As your child develops language, the first few words are usually names and objects (nouns) such as Dada,ball, and dog. Around 24 months, the child’s vocabulary repertoire starts to include verbs. Verbs are action words such as go, walk,jump, eat, and come. Understanding and using verbs allow the child to communicate in sentences rather than 1- word phrases.
Language acquisition varies among children, but by 24 months children typically express around 40 verbs. Children with an increased verb acquisition by 24 months typically have more advanced grammatical skills six months later. For children producing less than 10 verbs at 24 months, it is not a concern as long the child is learning several new verbs every month. If you are concerned about your child’s language acquisition, contact Lumiere Children’s Therapyfor a speech evaluation.
Below are some strategies to help your child learn more verbs:
· Books. Creating an opportunity for story time in your day, whether morning or night, is fundamental for language development. Here are some great books to introduce verbs: To Root, To Toot, to Parachute: What Is a Verb? By Brain P. Clearly, Slide and Slurp, Scratch and Burpy by Brian P Clearly, and Nouns and Verbs have a Field Day by Robin Pulver.
· Pretend Play. Imaginary play is a great chance to label everyday action verbs. Model verb phrases throughout play, for instance, feedingand changinga baby doll, flying an airplane, or cooking in a play kitchen.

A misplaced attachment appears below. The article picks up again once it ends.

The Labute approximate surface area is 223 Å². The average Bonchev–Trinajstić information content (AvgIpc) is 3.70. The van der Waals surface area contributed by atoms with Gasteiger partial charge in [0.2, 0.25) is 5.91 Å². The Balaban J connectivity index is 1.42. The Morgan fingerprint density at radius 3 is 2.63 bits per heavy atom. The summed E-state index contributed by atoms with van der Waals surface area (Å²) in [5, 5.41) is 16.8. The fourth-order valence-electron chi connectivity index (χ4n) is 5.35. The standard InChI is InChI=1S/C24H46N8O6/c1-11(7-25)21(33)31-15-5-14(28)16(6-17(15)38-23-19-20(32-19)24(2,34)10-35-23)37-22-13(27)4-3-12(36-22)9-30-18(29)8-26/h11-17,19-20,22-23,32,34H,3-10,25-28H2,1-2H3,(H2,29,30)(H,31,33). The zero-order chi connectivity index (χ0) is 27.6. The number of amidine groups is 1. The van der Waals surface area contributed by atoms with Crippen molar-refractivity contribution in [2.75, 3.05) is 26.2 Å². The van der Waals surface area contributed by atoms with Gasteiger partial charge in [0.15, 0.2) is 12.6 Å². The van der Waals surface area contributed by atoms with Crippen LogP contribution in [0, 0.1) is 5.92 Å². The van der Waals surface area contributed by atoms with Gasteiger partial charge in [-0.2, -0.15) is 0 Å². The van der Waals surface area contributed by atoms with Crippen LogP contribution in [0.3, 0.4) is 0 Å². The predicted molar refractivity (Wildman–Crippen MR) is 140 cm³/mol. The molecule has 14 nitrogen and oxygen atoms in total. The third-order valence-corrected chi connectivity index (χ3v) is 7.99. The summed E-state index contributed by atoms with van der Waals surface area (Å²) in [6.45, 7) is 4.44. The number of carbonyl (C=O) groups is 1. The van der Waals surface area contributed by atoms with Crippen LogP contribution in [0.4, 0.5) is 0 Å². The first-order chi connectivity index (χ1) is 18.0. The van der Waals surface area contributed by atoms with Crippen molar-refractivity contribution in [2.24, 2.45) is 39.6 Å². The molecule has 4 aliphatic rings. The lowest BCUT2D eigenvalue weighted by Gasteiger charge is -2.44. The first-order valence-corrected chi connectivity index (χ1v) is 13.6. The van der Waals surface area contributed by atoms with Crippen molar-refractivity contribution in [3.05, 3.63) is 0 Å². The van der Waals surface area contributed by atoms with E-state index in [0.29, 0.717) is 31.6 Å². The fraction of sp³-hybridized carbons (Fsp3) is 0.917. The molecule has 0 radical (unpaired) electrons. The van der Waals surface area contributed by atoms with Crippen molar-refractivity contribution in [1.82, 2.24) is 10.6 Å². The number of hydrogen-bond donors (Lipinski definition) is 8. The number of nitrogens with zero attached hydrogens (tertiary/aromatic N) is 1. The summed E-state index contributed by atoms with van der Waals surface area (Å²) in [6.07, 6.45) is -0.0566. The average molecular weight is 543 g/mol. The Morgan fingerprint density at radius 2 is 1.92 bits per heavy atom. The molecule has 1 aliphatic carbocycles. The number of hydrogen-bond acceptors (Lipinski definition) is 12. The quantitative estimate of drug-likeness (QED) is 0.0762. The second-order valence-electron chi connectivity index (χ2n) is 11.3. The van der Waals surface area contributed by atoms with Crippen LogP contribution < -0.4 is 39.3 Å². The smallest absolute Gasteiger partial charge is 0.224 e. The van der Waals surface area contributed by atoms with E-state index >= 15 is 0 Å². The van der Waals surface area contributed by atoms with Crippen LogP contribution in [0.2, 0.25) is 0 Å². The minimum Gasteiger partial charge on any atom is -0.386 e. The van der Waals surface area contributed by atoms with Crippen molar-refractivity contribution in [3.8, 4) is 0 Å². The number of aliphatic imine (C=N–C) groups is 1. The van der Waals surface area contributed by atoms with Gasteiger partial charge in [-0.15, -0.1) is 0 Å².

· Modified Charades. Play the video Actions 2 Verbs with Lyrics, and act out the actions with your child as it pops up on the screen. Once your child is familiar with a few verbs, practice by asking “show me dance’. If there are more children in the household, have one person act out the verb while the others guess.
· Children’s preferences. Identify the toys and activities your child shows interest in and figure out a list of verbs that are associated. For instance, if your child likes to play soccer, auditory bombard your child with verbs associated with the sport: kick, pass, and shoot.
· Flashcards: Verb flashcards are a great tool to demonstrate pictures of unfamiliar verbs. Make your own cards by printing off doubles of each action picture to play memory!
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“8 Fun Activities for Teaching Verbs .” Reach to Teach, www.reachtoteachrecruiting.com/blog/fun-activities-teaching-verbs+http://www.theroadmap.ualberta.ca/understandings/parents/25-36#1.
Gotzke, C. & Sample Gosse, H. (2007). Parent Narrative: Language 25 - 36 Months. In L.M. Phillips (Ed.), Handbook of language and literacy development: A Roadmap from 0 - 60 Months.
Hadley, P. A., Rispoli, M., & Hsua, N. (2016). Toddlers’ Verb Lexicon Diversity and Grammatical Outcomes. Language, Speech, and Hearing Services in Schools, 47, 44–58.
Tara, and Rhonda Griswol. “Teaching Verbs with Picture Books.” Embark on the Journey, 21 Mar. 2018, embarkonthejourney.com/teaching-verbs-with-picture-books/.
“Verbs Pave the Way for Language Development.” Does Child Care Make a Difference to Children's Development?, www.hanen.org/Helpful-Info/Articles/Verbs-Pave-the-Way-for-Language-Development.aspx.